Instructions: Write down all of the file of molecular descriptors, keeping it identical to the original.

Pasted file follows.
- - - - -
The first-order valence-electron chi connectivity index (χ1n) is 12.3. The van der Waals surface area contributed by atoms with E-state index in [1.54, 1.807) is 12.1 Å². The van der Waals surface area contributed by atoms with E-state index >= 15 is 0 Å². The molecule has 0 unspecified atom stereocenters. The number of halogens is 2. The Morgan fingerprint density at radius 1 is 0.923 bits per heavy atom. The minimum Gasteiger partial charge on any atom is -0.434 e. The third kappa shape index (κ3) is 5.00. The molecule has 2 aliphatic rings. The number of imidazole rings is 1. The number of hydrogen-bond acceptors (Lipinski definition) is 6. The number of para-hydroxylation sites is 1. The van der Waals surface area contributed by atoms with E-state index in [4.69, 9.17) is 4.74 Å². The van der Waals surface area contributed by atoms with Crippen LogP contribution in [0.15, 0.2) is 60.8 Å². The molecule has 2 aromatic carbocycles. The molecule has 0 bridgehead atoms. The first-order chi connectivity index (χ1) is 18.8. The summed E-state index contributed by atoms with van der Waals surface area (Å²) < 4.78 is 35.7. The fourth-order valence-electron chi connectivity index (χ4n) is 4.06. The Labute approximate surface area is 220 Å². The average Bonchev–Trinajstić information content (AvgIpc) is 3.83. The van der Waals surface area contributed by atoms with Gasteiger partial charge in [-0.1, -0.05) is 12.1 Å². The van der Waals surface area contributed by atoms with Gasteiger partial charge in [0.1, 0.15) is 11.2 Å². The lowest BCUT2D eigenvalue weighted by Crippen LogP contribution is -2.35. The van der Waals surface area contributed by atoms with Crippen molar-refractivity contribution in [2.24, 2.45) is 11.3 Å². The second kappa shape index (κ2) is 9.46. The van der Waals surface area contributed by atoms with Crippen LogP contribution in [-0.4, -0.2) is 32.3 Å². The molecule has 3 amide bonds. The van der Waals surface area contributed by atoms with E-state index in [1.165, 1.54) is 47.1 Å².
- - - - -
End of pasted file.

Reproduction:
The first-order valence-electron chi connectivity index (χ1n) is 12.3. The van der Waals surface area contributed by atoms with E-state index in [1.54, 1.807) is 12.1 Å². The van der Waals surface area contributed by atoms with E-state index >= 15 is 0 Å². The molecule has 0 unspecified atom stereocenters. The number of halogens is 2. The Morgan fingerprint density at radius 1 is 0.923 bits per heavy atom. The minimum Gasteiger partial charge on any atom is -0.434 e. The third kappa shape index (κ3) is 5.00. The molecule has 2 aliphatic rings. The number of imidazole rings is 1. The number of hydrogen-bond acceptors (Lipinski definition) is 6. The number of para-hydroxylation sites is 1. The van der Waals surface area contributed by atoms with E-state index in [4.69, 9.17) is 4.74 Å². The van der Waals surface area contributed by atoms with Crippen LogP contribution in [0.15, 0.2) is 60.8 Å². The molecule has 2 aromatic carbocycles. The molecule has 0 bridgehead atoms. The first-order chi connectivity index (χ1) is 18.8. The summed E-state index contributed by atoms with van der Waals surface area (Å²) < 4.78 is 35.7. The fourth-order valence-electron chi connectivity index (χ4n) is 4.06. The Labute approximate surface area is 220 Å². The average Bonchev–Trinajstić information content (AvgIpc) is 3.83. The van der Waals surface area contributed by atoms with Gasteiger partial charge in [-0.1, -0.05) is 12.1 Å². The van der Waals surface area contributed by atoms with Gasteiger partial charge in [0.1, 0.15) is 11.2 Å². The lowest BCUT2D eigenvalue weighted by Crippen LogP contribution is -2.35. The van der Waals surface area contributed by atoms with Crippen molar-refractivity contribution in [2.24, 2.45) is 11.3 Å². The second kappa shape index (κ2) is 9.46. The van der Waals surface area contributed by atoms with Crippen LogP contribution in [-0.4, -0.2) is 32.3 Å². The molecule has 3 amide bonds. The van der Waals surface area contributed by atoms with E-state index in [1.165, 1.54) is 47.1 Å².